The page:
Finally, my character launches their attack! This could be a normal attempt or a Technique.
How does a character react to being attacked?
In my honest opinion, there are a few things that annoy me in certain circumstances. First off, no matter how quick or skilful a character is, the player should always be willing to have them take a hit. For reckless characters, this isn’t much of an issue. The ‘berserker’ type is more than likely going to get swiped by some form of attack as they try to retaliate – it’s their nature. For swifter, more graceful characters, it might not be as easy. However, a good way of looking at it is this; does my character anticipate what’s about to happen, or is it so out of the blue (an as of yet unseen Technique or unorthodox style of attack) that they can’t react properly?
Even the most analytical of characters can be stumped by an opponent’s actions. Take into account distance, style of attack and locale when determining these things and you can end up with a great scene! There’s nothing quite as exhilarating as when an otherwise powerful opponent gets wounded by a weaker adversary’s newest skill, plus it paves the way for some interesting character development in the midst of a heated battle!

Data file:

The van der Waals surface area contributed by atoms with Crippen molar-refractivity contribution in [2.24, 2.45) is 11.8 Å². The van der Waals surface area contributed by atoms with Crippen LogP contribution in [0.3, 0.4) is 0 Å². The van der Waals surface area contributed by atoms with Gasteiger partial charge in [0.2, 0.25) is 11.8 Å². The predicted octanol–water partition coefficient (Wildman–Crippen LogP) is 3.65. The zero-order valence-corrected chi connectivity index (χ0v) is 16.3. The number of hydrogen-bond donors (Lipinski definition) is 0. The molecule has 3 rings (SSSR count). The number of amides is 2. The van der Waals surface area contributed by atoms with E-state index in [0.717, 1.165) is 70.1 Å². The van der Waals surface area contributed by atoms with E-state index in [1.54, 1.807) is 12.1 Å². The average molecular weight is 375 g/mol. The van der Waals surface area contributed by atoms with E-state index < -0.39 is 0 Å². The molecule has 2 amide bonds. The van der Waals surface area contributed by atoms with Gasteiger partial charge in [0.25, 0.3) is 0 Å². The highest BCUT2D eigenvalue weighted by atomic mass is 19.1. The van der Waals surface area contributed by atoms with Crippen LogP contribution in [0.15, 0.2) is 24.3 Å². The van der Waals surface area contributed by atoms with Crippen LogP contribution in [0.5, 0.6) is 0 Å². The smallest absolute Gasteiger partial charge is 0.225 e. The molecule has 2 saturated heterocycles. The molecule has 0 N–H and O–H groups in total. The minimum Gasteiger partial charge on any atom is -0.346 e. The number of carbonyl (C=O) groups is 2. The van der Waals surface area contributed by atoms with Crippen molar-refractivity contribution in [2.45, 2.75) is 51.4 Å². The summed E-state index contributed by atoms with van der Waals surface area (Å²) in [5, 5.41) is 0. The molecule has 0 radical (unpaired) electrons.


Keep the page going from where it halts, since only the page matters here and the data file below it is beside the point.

How does a character’s Class affect combat differences?
Aside from Techniques and such, Class is something I’ve only recently thought about in this sense. To me, there’s no huge gap between them, even if the Experience required says otherwise. It’s more like, as a character progresses, it becomes harder to progress further. It takes more – a character has to strive for more to gain more.